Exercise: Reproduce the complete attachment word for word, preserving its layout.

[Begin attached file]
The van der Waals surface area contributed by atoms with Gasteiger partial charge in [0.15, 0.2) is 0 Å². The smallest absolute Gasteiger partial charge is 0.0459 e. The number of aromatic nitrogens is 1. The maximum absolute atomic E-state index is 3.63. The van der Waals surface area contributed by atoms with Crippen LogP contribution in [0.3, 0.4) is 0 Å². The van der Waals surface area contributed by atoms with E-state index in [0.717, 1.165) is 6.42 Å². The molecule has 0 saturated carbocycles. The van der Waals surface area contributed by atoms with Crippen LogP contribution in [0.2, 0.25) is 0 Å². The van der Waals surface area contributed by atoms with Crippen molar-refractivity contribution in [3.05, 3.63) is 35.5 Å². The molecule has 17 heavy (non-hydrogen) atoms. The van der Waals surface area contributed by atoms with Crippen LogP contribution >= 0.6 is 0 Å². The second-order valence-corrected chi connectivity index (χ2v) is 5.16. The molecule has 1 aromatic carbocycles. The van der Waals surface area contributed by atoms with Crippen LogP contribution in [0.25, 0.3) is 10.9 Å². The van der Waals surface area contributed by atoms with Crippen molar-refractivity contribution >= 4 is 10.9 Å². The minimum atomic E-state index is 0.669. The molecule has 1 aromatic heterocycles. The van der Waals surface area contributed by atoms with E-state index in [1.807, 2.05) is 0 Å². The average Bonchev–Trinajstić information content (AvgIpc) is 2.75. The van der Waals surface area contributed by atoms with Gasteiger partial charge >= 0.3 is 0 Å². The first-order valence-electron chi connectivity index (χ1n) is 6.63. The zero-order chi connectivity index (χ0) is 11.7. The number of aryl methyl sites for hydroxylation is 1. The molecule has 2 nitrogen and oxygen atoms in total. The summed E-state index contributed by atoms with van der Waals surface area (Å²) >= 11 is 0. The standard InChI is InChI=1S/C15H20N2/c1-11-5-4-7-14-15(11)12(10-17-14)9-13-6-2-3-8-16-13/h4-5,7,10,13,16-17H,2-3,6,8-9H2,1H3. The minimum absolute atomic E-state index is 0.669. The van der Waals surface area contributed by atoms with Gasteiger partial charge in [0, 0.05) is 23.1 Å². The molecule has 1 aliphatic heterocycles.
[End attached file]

The van der Waals surface area contributed by atoms with Gasteiger partial charge in [0.15, 0.2) is 0 Å². The smallest absolute Gasteiger partial charge is 0.0459 e. The number of aromatic nitrogens is 1. The maximum absolute atomic E-state index is 3.63. The van der Waals surface area contributed by atoms with Crippen LogP contribution in [0.3, 0.4) is 0 Å². The van der Waals surface area contributed by atoms with E-state index in [0.717, 1.165) is 6.42 Å². The molecule has 0 saturated carbocycles. The van der Waals surface area contributed by atoms with Crippen LogP contribution in [0.2, 0.25) is 0 Å². The van der Waals surface area contributed by atoms with Crippen molar-refractivity contribution in [3.05, 3.63) is 35.5 Å². The molecule has 17 heavy (non-hydrogen) atoms. The van der Waals surface area contributed by atoms with Crippen LogP contribution >= 0.6 is 0 Å². The second-order valence-corrected chi connectivity index (χ2v) is 5.16. The molecule has 1 aromatic carbocycles. The van der Waals surface area contributed by atoms with Crippen LogP contribution in [0.25, 0.3) is 10.9 Å². The van der Waals surface area contributed by atoms with Crippen molar-refractivity contribution >= 4 is 10.9 Å². The minimum atomic E-state index is 0.669. The molecule has 1 aromatic heterocycles. The van der Waals surface area contributed by atoms with E-state index in [1.807, 2.05) is 0 Å². The average Bonchev–Trinajstić information content (AvgIpc) is 2.75. The van der Waals surface area contributed by atoms with Gasteiger partial charge >= 0.3 is 0 Å². The first-order valence-electron chi connectivity index (χ1n) is 6.63. The zero-order chi connectivity index (χ0) is 11.7. The number of aryl methyl sites for hydroxylation is 1. The molecule has 2 nitrogen and oxygen atoms in total. The summed E-state index contributed by atoms with van der Waals surface area (Å²) >= 11 is 0. The standard InChI is InChI=1S/C15H20N2/c1-11-5-4-7-14-15(11)12(10-17-14)9-13-6-2-3-8-16-13/h4-5,7,10,13,16-17H,2-3,6,8-9H2,1H3. The minimum absolute atomic E-state index is 0.669. The van der Waals surface area contributed by atoms with Gasteiger partial charge in [0, 0.05) is 23.1 Å². The molecule has 1 aliphatic heterocycles.